My husband has been an educator for almost 30 years, and as such, I have heard all sorts of wonderful tales from him about his students. He truly enjoys his work and the people that he teaches year after year. I have also been a witness to the parents who love him as an educator. When we got married five years ago, a group of them encircled me and asked if I was going to make him retire because he was the best teacher their child ever had.
I too am an educator, and I’ve spent many years working with educators and families in school systems. So what I am about to say should come as no surprise to anyone who has spent any appreciable amount of time in schools.
If we are to be honest with ourselves, we all know that ONE parent in every school that will fight tooth and nail with educators because they think their child could never be the disruptive or disrespectful one. This is the same parent who wants their child to have an “A,” when they really earned a “D,” and will think nothing of wasting everyone’s time coming into the school complaining bitterly about that which is not worth defending.
We are also quite aware that educators are often treated like the lowest rung on the ladder of work life, despite being the ones really educating the world’s future leaders in the world.
Yet, year after year they take it on the chin, so to speak, as they are maligned and told that they don’t know what they’re doing, or that they are mediocre, or whatever else you can think of that could come out of the mouths of irate parents towards them.
In these last 14 days, I believe every single teacher has finally gotten their revenge. Every parent now has to be home with their child, quarantined, due to a pandemic that no one saw coming — COVID-19, a strain of the coronavirus that has left hundreds of thousands sick, and thousands dead. In an effort to stave it’s spread, schools across the country took drastic action and closed.
During the first few days of school closures, we could see on social media that parents were doing their best to manage. We could also see that they were concerned about having to “teach” their children online and make sure that they got up to do their work, day in and day out.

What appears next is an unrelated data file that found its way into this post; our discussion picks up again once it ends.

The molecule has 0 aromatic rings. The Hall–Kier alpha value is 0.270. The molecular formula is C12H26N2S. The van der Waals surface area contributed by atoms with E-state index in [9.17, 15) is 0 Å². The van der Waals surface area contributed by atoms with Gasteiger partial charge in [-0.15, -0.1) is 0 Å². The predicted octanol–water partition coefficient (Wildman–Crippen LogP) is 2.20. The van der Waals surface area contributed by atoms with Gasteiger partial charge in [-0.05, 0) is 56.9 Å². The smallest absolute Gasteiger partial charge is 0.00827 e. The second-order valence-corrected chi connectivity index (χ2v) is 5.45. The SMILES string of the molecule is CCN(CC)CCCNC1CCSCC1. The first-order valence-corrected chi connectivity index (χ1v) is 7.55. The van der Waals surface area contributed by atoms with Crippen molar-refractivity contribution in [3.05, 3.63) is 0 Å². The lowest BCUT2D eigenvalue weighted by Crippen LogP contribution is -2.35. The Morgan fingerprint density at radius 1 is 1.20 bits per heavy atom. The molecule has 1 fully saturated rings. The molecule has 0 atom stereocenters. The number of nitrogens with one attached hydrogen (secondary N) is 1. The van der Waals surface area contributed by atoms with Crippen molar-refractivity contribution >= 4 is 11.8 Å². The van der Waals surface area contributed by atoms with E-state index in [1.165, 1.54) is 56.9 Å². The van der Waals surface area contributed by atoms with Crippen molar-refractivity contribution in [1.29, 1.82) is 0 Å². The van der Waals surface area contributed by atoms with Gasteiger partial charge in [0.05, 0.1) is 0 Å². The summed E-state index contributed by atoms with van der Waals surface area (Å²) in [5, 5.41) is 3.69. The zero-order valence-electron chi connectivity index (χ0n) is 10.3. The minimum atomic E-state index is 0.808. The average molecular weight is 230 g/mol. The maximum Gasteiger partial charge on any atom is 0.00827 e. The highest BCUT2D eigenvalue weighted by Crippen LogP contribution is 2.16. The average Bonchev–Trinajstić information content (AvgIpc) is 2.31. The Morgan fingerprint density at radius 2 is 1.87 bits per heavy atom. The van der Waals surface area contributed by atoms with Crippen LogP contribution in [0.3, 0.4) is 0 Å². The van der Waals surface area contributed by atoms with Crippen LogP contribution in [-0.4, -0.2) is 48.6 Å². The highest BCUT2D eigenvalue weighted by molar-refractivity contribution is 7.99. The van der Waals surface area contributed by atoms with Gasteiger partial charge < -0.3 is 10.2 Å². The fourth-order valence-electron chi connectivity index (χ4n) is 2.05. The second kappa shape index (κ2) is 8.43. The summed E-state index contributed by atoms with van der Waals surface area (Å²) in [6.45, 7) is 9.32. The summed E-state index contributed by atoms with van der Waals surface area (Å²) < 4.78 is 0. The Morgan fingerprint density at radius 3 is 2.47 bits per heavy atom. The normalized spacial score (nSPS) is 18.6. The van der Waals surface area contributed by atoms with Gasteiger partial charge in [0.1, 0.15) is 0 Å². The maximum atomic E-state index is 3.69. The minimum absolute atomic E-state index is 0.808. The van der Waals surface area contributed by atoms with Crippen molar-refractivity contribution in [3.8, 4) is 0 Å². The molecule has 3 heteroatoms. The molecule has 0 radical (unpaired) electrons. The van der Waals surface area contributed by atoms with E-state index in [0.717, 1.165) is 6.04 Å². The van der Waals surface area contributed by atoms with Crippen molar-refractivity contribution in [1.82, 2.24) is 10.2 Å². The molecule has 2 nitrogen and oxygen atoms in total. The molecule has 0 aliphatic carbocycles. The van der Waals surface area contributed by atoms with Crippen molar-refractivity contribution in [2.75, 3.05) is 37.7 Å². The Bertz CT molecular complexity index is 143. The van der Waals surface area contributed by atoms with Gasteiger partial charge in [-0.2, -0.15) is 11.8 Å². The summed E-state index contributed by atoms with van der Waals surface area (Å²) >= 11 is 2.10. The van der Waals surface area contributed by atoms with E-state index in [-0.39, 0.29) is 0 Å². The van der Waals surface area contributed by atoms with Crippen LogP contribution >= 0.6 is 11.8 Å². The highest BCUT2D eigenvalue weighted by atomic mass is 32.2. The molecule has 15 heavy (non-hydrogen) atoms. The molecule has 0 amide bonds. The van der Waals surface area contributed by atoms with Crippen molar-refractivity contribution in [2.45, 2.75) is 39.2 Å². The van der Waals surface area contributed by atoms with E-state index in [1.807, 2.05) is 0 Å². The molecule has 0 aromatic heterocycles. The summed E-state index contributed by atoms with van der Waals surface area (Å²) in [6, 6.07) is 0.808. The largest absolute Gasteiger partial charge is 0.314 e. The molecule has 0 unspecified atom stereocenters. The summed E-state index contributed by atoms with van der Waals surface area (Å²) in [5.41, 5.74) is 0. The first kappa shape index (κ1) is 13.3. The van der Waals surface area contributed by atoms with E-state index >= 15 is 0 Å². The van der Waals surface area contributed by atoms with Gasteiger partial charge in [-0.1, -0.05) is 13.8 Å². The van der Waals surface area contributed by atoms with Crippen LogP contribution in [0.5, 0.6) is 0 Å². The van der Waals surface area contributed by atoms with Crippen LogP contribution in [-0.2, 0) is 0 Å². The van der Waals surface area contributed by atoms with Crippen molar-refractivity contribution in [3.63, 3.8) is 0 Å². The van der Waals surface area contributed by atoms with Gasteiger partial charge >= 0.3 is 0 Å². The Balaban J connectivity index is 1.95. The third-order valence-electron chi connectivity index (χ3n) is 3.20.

By day five of the quarantine, we could see pandemonium rising! Parents were whining, frustrated, upset with their darling little children that they always thought could do no wrong, and the list goes on!
I have to wonder if teachers watching this unfold are chuckling their faces off with sweet revenge.
It has gotten to the place where parents are openly acknowledging that teachers are angels who should be paid much better, and when they get their children back to school, they will be sure to thank said teachers for all that they have done to make sure that their darlings learn 6 to 7 hours per day, because it is not as easy as they thought it would’ve been.
I find it amusing that there are those who think they can do a better job than the people that are actually doing it. It takes several years to get a college degree to be a teacher, and then have to take a serious exam called the Praxis.
Without passing that test, they are not able to teach core subjects, and in addition to that, they must continue to take continuing educational courses as they teach throughout the years that are mandatory for them. Some educators teach while obtaining several masters degrees, and then they get the ultimate degree, the PhD.
Many go on to be managers in schools, such as principals and superintendents, but no matter where they land in the school system, this is incredibly hard and intuitive work on many levels.
It is now time that parents take a long hard look at the people that are teaching their children day in and day out, and thank them for what they do so consistently, and be mindful of judging them.
We still have no idea how much longer this physical distancing will last, but this I do know — there are parents already on the edge and willing to give away their children back to school for all that it’s worth! They are learning patience, temperance, forgiveness, and when to walk away.
They have also begun to realize, those “little darlings” of theirs, aren’t always so sweet and wonderful after all.
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